Being a lawyer can be stressful. From the constant pressure of maximising fee earning time to the heavy workloads and tight deadlines, there are many issues that can have an impact on a solicitor’s mental health and wellbeing.
Studies have shown that there are high levels of stress among lawyers. A study conducted by LawCare in 2020-21, found that 69% of legal professionals have experienced mental ill health. The study also found that burnout ranks high among the challenges faced by the profession, and this has perhaps never been more so than post-pandemic.
Stress as a factor in professional indemnity claims
From the perspective of risk management, it’s important to understand that high levels of stress can affect the health of staff, reduce their productivity and also lead to performance issues. At a basic level, a professional-client relationship rests firmly on that professional’s ability to deliver quality client services. This requires solicitors to approach engagements with appropriate levels of effort, competence and objectivity. Feelings of anxiety or stress potentially constrain a solicitor’s ability to approach client service with the requisite healthy attitude. In this regard, a stressful environment in a law firm can lead to a diminished client service.
By the very nature of their work, solicitors are under performance pressure all the time. Solicitors handle critical cases and transactions for their clients. In addition, they require to prioritise a number of tasks during the course of every working day. Again, a certain amount of pressure helps us to achieve targets, meet deadlines and to achieve our goals.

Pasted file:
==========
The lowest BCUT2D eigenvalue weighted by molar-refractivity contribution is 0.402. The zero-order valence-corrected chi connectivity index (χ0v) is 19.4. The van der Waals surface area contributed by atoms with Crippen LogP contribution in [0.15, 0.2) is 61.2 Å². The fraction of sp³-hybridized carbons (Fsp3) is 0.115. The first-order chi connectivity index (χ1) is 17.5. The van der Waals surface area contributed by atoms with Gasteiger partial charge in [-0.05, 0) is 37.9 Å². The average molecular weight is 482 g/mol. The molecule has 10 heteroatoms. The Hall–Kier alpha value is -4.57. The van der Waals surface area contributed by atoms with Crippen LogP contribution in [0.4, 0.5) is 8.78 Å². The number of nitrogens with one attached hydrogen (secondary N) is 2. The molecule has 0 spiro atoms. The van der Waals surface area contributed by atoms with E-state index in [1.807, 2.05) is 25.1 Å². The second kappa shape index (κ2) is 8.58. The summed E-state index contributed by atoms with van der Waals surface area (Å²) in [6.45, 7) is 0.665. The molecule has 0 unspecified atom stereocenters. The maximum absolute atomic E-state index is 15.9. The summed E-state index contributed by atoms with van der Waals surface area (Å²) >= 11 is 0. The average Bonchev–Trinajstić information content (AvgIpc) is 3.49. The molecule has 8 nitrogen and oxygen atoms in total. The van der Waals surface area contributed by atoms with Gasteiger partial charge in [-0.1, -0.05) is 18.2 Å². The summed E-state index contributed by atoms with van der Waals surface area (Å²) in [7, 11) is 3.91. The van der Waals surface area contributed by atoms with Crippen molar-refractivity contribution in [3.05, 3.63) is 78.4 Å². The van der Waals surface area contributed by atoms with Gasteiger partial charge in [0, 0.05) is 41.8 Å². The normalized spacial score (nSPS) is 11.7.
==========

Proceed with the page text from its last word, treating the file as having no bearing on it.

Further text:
However, problems can arise when that pressure becomes too intense. It is well established that there is a link between high levels of stress and reduced productivity. When stress becomes uncontrollable or unmanageable (or is perceived as such), the person begins to experience a decrease in performance levels, causing a decline in productivity and enthusiasm to respond to the stress. If a solicitor is suffering from high levels of stress, their productivity will almost inevitably suffer, which in turn can result in claims, for example unexplained delays or missed critical dates.
The impact of stress
In a recent Law Society Journal article, the Master Policy panel solicitors explained that challenges that lead to raised stress and anxiety levels can lead to a tendency to be more prone to making errors, both technical and in judgement. This makes sense as research has shown that stress affects decision making.
It's well known that claims have always materialised because of technical errors, but an anxious or stressed workforce is likely to increase the risk of such errors exponentially. We are aware of claims arising from solicitors inheriting files from colleagues but failing to recognise and meet essential deadlines within the files. Similarly, there have been claims arising from simple errors such as failing to register a standard security or to intimate notice of an assignation of rights, serving defective notices to quit, or missing key clauses from commercial contracts. How many of these claims might have been avoided if the solicitor was not stretched under pressures of work and meeting client expectation?